Dissertation: The Public Life of Hurricanes: Asserting State Power in a Warming Globe
I am a Ph.D. candidate in comparative politics and political theory. My dissertation, “The Public Life of Hurricanes: Asserting State Power in a Warming Globe,” examines the political effects of global climate change by focusing on the power struggles which attend tropical cyclones in Oman and the United States. Employing ethnography, interviews, and archival research, I document how natural disasters challenge state power materially, by removing the capacity to govern specific territory, and symbolically, by focusing popular attention on the inability of modern states to control the vicissitudes nature. A Fulbright Research Award funded my year-long field work in Oman. My teaching focuses on comparative politics and political theory, and I have acted as the primary instructor for “Politics and Government of the Middle East” for two semesters, and “Interpretation and Analysis” for one semester. My department's honors students awarded me the Recognition for Excellence in Teaching Award, and nominated for the university-wide Distinguished Teaching Award. I have presented my research at several conferences, including “The Annual Meeting of Middle Eastern Studies Association,” “Vision(s) of Politics: the Thought of Sheldon Wolin,” at York University, “On Protest: a Research Symposium,” at UMass Amherst, and “A Cultural Approach to Human Security” at the University of Toronto. I hold a B.A. in Philosophy and History from the University of Wisconsin-La Crosse, and a M.A. in Political Science from the University of Toronto.
Dissertation: Embodied, Rationed, Precarious: Conceptualizations of Sovereignty in Urban Food Regimes
I am a PhD candidate at University of Massachusetts Amherst in the Department of Political Science. I specialize in political theory and interdisciplinary studies. My dissertation (Fall 2017) maps how cities are fed, and in conjunction, interrogates the relationship between economy and sovereignty. Through a case study of how Istanbul’s provisioning has changed since the late Ottoman period (19th century), it unravels the ways in which food, bodies, and biological processes have become objects of intervention for the modern nation-state, and, more contemporaneously, for neoliberal economics. My work touches on each node of the urban food supply chain, and discusses how new consumption patterns, production practices, transportation and commodity tracking technologies, banking and investment innovations, and telecommunication infrastructures altered the supply chain. I proudly hold the Graduate Certificate of Advanced Feminist Studies from UMASS Women, Gender, and Sexuality Studies department and MA degrees from New School for Social Research (’12) Department of Politics, and New York University (’10) Department of Politics. I have received multiple awards and scholarships, including a Fulbright Scholarship (2008 – 2010), Best MA Award (2012), Certificate of High Honor (2005 -2008), Dean’s Fellowship Award (2012-2013). I also write widely about food, politics, culture and film. My essays have been featured in Yemek ve Kultur, Solfasol, and Radikal Blog, and I write regularly for the quarterly food politics journal, MetroGastro. Before joining the Department of Political Science, I worked in the Republic of Turkey Office of the Prime Minister Directorate General of Press and Information New York Branch as a full time translator, editor, and communication specialist. I also held researcher positions at various international organizations and NGOs, and academic institutions.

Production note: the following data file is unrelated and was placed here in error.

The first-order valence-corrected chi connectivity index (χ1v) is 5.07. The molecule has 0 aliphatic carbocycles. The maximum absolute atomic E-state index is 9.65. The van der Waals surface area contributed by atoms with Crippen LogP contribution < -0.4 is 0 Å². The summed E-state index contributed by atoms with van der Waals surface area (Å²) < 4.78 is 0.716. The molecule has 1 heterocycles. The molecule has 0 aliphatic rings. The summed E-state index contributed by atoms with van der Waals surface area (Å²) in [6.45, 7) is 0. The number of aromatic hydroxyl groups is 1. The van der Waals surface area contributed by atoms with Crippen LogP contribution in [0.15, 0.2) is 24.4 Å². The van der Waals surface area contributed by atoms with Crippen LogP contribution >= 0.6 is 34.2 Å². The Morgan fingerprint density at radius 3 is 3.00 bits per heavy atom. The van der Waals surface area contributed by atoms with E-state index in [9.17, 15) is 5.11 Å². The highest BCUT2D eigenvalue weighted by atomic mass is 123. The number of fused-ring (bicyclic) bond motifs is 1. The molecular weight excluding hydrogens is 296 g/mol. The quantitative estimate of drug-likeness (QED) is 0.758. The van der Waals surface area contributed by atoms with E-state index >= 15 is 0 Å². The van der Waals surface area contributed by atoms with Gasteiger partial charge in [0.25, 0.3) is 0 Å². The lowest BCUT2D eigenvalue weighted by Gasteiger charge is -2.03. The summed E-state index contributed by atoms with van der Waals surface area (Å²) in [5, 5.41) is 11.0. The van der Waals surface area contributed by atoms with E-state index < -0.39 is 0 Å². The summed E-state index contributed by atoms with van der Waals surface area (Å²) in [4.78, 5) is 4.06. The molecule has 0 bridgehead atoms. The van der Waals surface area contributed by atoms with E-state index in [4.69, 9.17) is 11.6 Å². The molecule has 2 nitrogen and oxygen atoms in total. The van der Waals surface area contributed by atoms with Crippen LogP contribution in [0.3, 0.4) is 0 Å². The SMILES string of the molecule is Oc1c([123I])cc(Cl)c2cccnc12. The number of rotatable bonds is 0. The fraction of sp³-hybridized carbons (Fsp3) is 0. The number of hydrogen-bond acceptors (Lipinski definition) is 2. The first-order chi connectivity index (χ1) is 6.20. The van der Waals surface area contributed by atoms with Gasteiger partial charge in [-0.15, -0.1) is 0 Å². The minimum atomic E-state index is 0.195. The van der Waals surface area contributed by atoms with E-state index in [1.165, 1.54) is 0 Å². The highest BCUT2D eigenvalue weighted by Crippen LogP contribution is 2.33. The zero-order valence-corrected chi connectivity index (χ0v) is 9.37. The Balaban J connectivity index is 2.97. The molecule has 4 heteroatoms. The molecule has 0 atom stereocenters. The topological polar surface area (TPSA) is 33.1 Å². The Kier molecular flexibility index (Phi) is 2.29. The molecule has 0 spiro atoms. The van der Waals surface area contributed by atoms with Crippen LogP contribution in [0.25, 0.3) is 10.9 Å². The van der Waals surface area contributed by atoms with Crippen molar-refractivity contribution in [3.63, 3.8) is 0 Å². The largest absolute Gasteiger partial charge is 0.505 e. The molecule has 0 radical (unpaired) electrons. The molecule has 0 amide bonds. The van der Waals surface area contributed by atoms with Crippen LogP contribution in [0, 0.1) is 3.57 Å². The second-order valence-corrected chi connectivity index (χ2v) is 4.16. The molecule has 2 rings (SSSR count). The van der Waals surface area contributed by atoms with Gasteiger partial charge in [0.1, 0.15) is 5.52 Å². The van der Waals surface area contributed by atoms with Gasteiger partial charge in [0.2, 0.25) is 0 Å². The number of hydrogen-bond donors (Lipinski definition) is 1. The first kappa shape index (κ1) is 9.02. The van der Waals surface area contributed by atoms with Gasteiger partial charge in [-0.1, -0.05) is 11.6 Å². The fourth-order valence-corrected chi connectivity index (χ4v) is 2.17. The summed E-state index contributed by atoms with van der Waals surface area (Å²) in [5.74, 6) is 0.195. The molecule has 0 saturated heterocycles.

Wouter van Erve
Dissertation: The Paradox of Town Meeting: The Influence of Forms of Local Government on Citizen Representation
I am a Ph.D. candidate in American Politics and Public Law. Before enrolling in graduate school, I earned law degrees in both The Netherlands (at Tilburg University Law School) and the United States (at University of Minnesota Law School) and worked for the Dutch Public Prosecution Service (District Attorney’s Office). My research interests are located on that intersection of law and politics: how can laws and institutional structures affect how citizens are able to participate in political life? My dissertation addresses the paradox of how larger, more accessible political institutions don’t always encourage broader participation and better representation on the local level through a comparison of city council governments to New England-style representative town meetings. I expect to defend my dissertation by June of 2018. Excerpts of my research have been presented in front of town committees and published in local newspapers in New England. I have significant experience teaching political science and legal studies courses, and have taught extensively in the UMass Residential Academic Program (RAP). Aimed at first-year students, this program offers them the opportunity to take small courses in a variety of subjects in an intimate residential environment. In addition, I have offered several online courses through UMass’ division of Continuing and Professional Education (CPE).